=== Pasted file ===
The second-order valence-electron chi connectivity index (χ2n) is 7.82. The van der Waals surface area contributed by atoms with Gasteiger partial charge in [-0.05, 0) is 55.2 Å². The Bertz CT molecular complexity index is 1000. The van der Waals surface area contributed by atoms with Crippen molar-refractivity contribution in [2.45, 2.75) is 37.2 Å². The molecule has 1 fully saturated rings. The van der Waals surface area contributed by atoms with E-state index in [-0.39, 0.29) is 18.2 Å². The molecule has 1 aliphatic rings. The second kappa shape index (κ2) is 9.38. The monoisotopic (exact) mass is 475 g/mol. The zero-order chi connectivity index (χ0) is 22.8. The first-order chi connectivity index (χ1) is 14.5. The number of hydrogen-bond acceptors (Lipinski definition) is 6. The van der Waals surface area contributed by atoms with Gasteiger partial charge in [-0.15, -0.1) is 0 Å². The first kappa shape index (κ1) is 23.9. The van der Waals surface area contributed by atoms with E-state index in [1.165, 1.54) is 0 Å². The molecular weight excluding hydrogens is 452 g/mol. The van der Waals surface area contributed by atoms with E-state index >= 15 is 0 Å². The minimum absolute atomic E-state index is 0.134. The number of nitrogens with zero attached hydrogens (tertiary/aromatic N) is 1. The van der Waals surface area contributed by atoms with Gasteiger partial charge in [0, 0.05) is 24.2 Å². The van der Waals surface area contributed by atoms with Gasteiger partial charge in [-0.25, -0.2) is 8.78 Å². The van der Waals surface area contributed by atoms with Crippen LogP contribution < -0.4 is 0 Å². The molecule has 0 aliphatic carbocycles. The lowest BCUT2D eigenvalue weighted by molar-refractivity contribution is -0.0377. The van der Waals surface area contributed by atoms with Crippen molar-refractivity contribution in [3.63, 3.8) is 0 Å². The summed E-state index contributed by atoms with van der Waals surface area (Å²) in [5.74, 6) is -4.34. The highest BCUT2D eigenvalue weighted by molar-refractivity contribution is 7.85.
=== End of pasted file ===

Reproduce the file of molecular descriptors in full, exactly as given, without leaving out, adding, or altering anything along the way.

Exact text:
The second-order valence-electron chi connectivity index (χ2n) is 7.82. The van der Waals surface area contributed by atoms with Gasteiger partial charge in [-0.05, 0) is 55.2 Å². The Bertz CT molecular complexity index is 1000. The van der Waals surface area contributed by atoms with Crippen molar-refractivity contribution in [2.45, 2.75) is 37.2 Å². The molecule has 1 fully saturated rings. The van der Waals surface area contributed by atoms with E-state index in [-0.39, 0.29) is 18.2 Å². The molecule has 1 aliphatic rings. The second kappa shape index (κ2) is 9.38. The monoisotopic (exact) mass is 475 g/mol. The zero-order chi connectivity index (χ0) is 22.8. The first-order chi connectivity index (χ1) is 14.5. The number of hydrogen-bond acceptors (Lipinski definition) is 6. The van der Waals surface area contributed by atoms with Gasteiger partial charge in [-0.15, -0.1) is 0 Å². The first kappa shape index (κ1) is 23.9. The van der Waals surface area contributed by atoms with E-state index in [1.165, 1.54) is 0 Å². The molecular weight excluding hydrogens is 452 g/mol. The van der Waals surface area contributed by atoms with E-state index >= 15 is 0 Å². The minimum absolute atomic E-state index is 0.134. The number of nitrogens with zero attached hydrogens (tertiary/aromatic N) is 1. The van der Waals surface area contributed by atoms with Gasteiger partial charge in [0, 0.05) is 24.2 Å². The van der Waals surface area contributed by atoms with Gasteiger partial charge in [-0.25, -0.2) is 8.78 Å². The van der Waals surface area contributed by atoms with Crippen LogP contribution < -0.4 is 0 Å². The molecule has 0 aliphatic carbocycles. The lowest BCUT2D eigenvalue weighted by molar-refractivity contribution is -0.0377. The van der Waals surface area contributed by atoms with Crippen molar-refractivity contribution in [3.63, 3.8) is 0 Å². The summed E-state index contributed by atoms with van der Waals surface area (Å²) in [5.74, 6) is -4.34. The highest BCUT2D eigenvalue weighted by molar-refractivity contribution is 7.85.